That’s what a comeback from retirement is, not saying you retire and yet still continue to train and workout like Mayweather has done.
What retirement looks like today is taking a break to focus all the time in training without having to worry about the public’s opinion on whether a fighter is dodging competition or not. Now, the real important issue arises when we come across a peculiar example like the one we saw this last November when Andre Ward contemplated retirement after having won a “gift” victory against the Light Heavyweight champion of the world, Sergey Kovalev.
Fortunately, Ward met his end of the deal and has signed the rematch clause.
In the case that Ward would’ve stayed retired, it would’ve been extremely upsetting to have allowed that. One, because what’s the point of having signed a rematch contract if it wasn’t going to be honored. And second, in the case that Ward would’ve retired until the competition had subsided and come back as an emeritus challenger, it would’ve been disgraceful and would have set a trend to follow.
Boxing desperately lacks true warriors. Despite what people may think about Kovalev, Kovalev is a good example of a true fighter, always wanting to prove himself as the best, fighting the best. Not afraid to call out the top dogs and fight them.
In the example of Brandon Rios or Manny Pacquiao, after having made the statement of retiring after fighting Timothy Bradley, Pacquiao’s retirement didn’t last long as he returned within a year. In retrospect, the fact that Pacquiao stated retirement only to come back and fight Jessie Vargas, felt like a distraction to the fans from facing top caliber competition like Terence Crawford.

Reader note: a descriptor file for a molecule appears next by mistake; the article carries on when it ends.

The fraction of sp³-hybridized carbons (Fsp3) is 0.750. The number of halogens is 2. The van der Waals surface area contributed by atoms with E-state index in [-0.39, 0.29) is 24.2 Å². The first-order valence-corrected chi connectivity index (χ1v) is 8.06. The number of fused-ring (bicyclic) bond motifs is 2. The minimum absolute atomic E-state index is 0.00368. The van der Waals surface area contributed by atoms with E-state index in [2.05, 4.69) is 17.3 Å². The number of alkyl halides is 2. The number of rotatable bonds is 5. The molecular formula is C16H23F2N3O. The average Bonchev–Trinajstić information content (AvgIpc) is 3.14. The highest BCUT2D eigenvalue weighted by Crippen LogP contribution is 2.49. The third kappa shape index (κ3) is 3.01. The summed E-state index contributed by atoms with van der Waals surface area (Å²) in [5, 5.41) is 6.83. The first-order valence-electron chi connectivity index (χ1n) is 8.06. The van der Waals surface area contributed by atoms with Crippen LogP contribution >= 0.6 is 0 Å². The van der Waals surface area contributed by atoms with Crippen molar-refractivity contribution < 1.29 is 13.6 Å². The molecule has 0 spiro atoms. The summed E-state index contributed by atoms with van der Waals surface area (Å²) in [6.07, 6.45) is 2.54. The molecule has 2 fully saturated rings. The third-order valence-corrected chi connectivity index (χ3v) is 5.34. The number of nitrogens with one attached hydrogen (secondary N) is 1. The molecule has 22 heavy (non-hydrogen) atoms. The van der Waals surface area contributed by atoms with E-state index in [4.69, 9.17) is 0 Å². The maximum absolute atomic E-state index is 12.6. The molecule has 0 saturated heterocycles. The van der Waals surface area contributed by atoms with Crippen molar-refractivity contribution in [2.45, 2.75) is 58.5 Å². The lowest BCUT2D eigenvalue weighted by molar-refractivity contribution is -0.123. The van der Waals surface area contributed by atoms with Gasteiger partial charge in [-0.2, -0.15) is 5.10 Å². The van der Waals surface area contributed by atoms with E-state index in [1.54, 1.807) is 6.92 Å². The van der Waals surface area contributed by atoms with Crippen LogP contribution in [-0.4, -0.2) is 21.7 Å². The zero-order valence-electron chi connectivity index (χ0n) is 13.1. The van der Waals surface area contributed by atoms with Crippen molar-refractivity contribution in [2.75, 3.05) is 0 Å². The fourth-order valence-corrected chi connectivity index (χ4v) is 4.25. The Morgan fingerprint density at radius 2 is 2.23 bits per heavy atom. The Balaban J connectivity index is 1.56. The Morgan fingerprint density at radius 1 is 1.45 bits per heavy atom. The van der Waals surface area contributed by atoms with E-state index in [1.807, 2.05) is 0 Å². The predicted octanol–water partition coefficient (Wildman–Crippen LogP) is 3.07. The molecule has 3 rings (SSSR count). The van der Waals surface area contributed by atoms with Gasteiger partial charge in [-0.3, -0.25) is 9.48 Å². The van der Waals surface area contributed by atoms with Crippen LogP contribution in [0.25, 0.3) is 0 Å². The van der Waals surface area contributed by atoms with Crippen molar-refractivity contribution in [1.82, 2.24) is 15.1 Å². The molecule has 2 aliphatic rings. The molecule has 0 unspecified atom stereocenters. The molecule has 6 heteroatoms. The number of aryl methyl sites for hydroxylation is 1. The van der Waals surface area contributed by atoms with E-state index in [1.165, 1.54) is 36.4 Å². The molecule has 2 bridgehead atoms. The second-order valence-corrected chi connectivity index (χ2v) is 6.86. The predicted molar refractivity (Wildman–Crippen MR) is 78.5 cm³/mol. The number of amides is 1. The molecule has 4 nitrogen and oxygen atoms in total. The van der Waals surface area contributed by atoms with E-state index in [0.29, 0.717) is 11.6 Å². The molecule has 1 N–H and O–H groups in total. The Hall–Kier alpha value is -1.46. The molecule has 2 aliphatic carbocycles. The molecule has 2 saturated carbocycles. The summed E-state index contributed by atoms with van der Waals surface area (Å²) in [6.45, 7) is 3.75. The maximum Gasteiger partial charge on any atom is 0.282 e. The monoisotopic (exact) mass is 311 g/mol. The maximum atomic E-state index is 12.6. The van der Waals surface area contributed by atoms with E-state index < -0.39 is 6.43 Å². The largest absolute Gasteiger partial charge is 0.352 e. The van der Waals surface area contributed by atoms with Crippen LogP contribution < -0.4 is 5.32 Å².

This type of behavior seems to be more common as these men seem to justify avoiding tough challenging fights. By claiming retirement the fans seem to forget, as they get excited to see a boxer return, all about their mandatory challengers. Allowing great matches to be lost forever.
Last but not least, comebacks aren’t always a bad thing when true fighters are starving for one last fight or believe they can still prove themselves against top level competition. But in the example of the recently rumored fourth fight between two former champions, Erik Morales and Marco Antonio Barrera, one can’t help but wonder if the only reason these two boxing legends are matching up against each other is for the sole purpose of a big purse.
There’s no bigger incentive than money to get back in the ring and risk getting hurt, but that’s not the case. As fans, how do we know they will truly make it a good, competitive fight?
The retirement rule is one that should really be looked into. It should be known from the very beginning that once retirement is announced, one can’t go back on their word. It would also give time to set up a farewell celebration to really commemorate the career of any fighter brave enough to set foot in the ring.
It will get rid of impulsive and emotional spontaneity and it will serve as a better way to manage and plan a career from the very beginning, ridding the sport of unwanted performances and questionable outcomes.
Header photo by Hogan Photos